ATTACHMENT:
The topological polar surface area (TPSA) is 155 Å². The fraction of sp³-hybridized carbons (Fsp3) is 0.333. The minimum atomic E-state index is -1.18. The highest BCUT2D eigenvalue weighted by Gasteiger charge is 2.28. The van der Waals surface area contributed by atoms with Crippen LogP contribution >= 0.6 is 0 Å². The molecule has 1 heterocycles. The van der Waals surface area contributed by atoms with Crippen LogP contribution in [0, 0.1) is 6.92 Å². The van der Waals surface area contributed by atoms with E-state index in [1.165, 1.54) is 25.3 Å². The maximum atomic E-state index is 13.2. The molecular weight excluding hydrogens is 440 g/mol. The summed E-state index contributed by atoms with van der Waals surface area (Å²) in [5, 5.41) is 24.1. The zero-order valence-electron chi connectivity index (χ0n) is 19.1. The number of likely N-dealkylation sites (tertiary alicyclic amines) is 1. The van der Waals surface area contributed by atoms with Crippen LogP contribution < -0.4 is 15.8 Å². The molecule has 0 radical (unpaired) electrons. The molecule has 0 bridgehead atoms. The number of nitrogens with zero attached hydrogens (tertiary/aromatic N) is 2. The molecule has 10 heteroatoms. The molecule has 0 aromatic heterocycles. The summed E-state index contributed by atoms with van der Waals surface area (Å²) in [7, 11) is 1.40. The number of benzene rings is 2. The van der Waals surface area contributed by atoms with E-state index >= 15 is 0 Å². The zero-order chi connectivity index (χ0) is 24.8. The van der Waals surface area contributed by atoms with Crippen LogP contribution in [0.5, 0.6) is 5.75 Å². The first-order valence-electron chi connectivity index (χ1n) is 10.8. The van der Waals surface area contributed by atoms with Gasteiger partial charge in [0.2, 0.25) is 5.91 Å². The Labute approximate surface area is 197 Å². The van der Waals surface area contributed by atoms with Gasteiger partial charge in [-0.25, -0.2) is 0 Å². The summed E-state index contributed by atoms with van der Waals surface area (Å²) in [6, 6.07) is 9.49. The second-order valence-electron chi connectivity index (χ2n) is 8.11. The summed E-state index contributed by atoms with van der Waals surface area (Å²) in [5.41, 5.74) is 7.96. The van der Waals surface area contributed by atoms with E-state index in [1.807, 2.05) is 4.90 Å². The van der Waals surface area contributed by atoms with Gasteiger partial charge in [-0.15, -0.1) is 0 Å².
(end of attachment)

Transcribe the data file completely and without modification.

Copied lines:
The topological polar surface area (TPSA) is 155 Å². The fraction of sp³-hybridized carbons (Fsp3) is 0.333. The minimum atomic E-state index is -1.18. The highest BCUT2D eigenvalue weighted by Gasteiger charge is 2.28. The van der Waals surface area contributed by atoms with Crippen LogP contribution >= 0.6 is 0 Å². The molecule has 1 heterocycles. The van der Waals surface area contributed by atoms with Crippen LogP contribution in [0, 0.1) is 6.92 Å². The van der Waals surface area contributed by atoms with E-state index in [1.165, 1.54) is 25.3 Å². The maximum atomic E-state index is 13.2. The molecular weight excluding hydrogens is 440 g/mol. The summed E-state index contributed by atoms with van der Waals surface area (Å²) in [5, 5.41) is 24.1. The zero-order valence-electron chi connectivity index (χ0n) is 19.1. The number of likely N-dealkylation sites (tertiary alicyclic amines) is 1. The van der Waals surface area contributed by atoms with Crippen LogP contribution < -0.4 is 15.8 Å². The molecule has 0 radical (unpaired) electrons. The molecule has 0 bridgehead atoms. The number of nitrogens with zero attached hydrogens (tertiary/aromatic N) is 2. The molecule has 10 heteroatoms. The molecule has 0 aromatic heterocycles. The summed E-state index contributed by atoms with van der Waals surface area (Å²) in [7, 11) is 1.40. The number of benzene rings is 2. The van der Waals surface area contributed by atoms with E-state index >= 15 is 0 Å². The zero-order chi connectivity index (χ0) is 24.8. The van der Waals surface area contributed by atoms with Crippen LogP contribution in [0.5, 0.6) is 5.75 Å². The first-order valence-electron chi connectivity index (χ1n) is 10.8. The van der Waals surface area contributed by atoms with Gasteiger partial charge in [0.2, 0.25) is 5.91 Å². The Labute approximate surface area is 197 Å². The van der Waals surface area contributed by atoms with Gasteiger partial charge in [-0.25, -0.2) is 0 Å². The summed E-state index contributed by atoms with van der Waals surface area (Å²) in [6, 6.07) is 9.49. The second-order valence-electron chi connectivity index (χ2n) is 8.11. The summed E-state index contributed by atoms with van der Waals surface area (Å²) in [5.41, 5.74) is 7.96. The van der Waals surface area contributed by atoms with E-state index in [1.807, 2.05) is 4.90 Å². The van der Waals surface area contributed by atoms with Gasteiger partial charge in [-0.15, -0.1) is 0 Å².